Wednesday, December 10, 2008



December 9, 2008

Group tells Kibaki that diluting Bill would be contrary to National Accord

Four Cabinet Ministers on Tuesday thwarted a last minute attempt to give a lifeline to the Electoral Commission team.

The ministers cut short their meeting on how the Waki report would be implemented and rushed to Harambee House where three top civil servants were trying to prevail upon President Kibaki to relax the disbanding of the ECK.

It is understood that the civil servants wanted the President to direct that the Bill that seeks to dissolve the ECK be diluted to give commissioners some room to negotiate.

But ministers Martha Karua, Mutula Kilonzo, James Orengo and Moses Wetangula intervened, saying that any move to dilute the Bill would be contrary to the National Reconciliation Accord.

This happened as Prime Minister Raila Odinga sent a message of hope to ECK staff that they will be allowed to re-apply for their jobs once the 22-member team led by Samuel Kivuitu is disbanded.

Run contrary

He said this in Kericho as Parliament put the Constitution of Kenya (Amendment) Bill on hold until today to lobby among members and ensure that the requisite 145 MPs, or 65 per cent of the 222-member House, come to Parliament to enact it into law.

The differences extended to the House Business Committee last evening as members were divided on whether the Bill should be listed for Wednesday.

However, it was decided that the Bill will be listed on the order paper pending the decision of MPs at Wednesday’s kamukunji.

Sources said the ministers convinced President Kibaki that any move to tamper with the Constitution of Kenya (Amendment) Bill and allow Mr Kivuitu and his team to negotiate with the Government would run contrary to the spirit by which the Kriegler team had called for a total overhaul of the ECK and electoral laws.

The senior civil servants had allegedly attempted to convince the President that the ECK commissioners held a lot of information on the outcome of the last General Election and that it could be dangerous to send them home in an acrimonious way.

Some ministers who spoke to the Nation said that the same civil servants, two of whom are based at Harambee House and one of them a former politician, were behind the move by the ECK staff to block efforts to send them home.

The ministers’ dash to Harambee House meant that the Cabinet Committee discussing the implementation of the Waki report could only meet for an hour.

And in Parliament, the Government put on hold the introduction of the Bill until today when it will have held enough consultations to ensure that the proposed law is not shot down.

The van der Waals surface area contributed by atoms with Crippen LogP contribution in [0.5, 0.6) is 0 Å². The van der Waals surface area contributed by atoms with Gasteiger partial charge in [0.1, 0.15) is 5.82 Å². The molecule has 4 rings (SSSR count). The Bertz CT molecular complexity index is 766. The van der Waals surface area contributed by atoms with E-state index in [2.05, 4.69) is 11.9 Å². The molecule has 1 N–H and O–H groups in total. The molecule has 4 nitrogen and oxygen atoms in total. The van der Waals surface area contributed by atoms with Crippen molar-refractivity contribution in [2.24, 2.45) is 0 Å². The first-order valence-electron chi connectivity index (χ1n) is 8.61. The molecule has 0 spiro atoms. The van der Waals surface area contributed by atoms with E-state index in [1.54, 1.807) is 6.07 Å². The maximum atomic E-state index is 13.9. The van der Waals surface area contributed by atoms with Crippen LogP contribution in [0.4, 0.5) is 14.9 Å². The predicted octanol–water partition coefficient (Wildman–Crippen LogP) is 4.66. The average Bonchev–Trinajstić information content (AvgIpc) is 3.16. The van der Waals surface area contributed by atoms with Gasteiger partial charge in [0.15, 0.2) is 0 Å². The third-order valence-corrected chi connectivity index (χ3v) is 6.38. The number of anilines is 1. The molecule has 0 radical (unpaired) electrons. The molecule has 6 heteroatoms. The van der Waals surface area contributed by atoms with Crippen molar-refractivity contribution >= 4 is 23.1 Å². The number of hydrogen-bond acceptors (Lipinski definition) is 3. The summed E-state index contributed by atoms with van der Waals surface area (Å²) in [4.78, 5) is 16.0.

Vice President Kalonzo Musyoka requested House Speaker Kenneth Marende to defer the First Reading until Wednesday when the Government will try to rally support during a kamukunji that will begin at 12.30 pm.

Earlier, the Parliamentary Committee on Administration of Justice and Legal Affairs had warned Ms Karua that although the Bill was good, it risks being rejected by members on grounds that it contained a clause to send dismiss ECK staff.

They told the minister to either remove the clause or give a Government undertaking on the floor of the House that the 575 employees would be retained on payroll.

In addition, the committee said that the employees should be eligible for employment in the civil service or in the interim Independent Electoral Commission.
As this happened, ECK commissioners and staff met separately and vowed to fight for their jobs.

The commissioners argued that if they were sent home, the Registrar of Political Parties would be affected, thereby throwing the ongoing efforts to comply with the Political Parties Act into disarray.

According to them, this would mean that major parties like PNU and ODM would not meet the December 31 deadline.

If the Bill passes, the commissioners argued, there would be no voters’ register and parties might miss the 200 members from every province required by the Act.

However, Ms Karua dismissed the arguments, saying removing individuals did not mean institutions ceased to exist.

ECK staff members questioned the decision to appoint an Interim Independent Electoral Commission for only 15 months, saying it would not be independent.

The commissioners also argued that the eight-member Serena negotiating team would be usurping the powers of the Executive if it is allowed to appoint the lean interim team of five commissioners as proposed in the Bill.

No contradictions

Elsewhere, the Cabinet committee on Waki discussed how to blend both international and local laws so that there are no contradictions.

The team chaired by Deputy Prime Minister Musalia Mudavadi was also rushing to ensure that a draft Bill was in place before Thursday’s Cabinet meeting.

Mr Mudavadi said that once the issues on the laws are reconciled, the draft Bill will be amended.

As a result of the time limit given by the Waki commission, the meet will meet again today to complete its deliberations before presenting its report to the wider cabinet.

Mr Mudavadi dismissed allegations that the committee had discussed issues related to amnesty.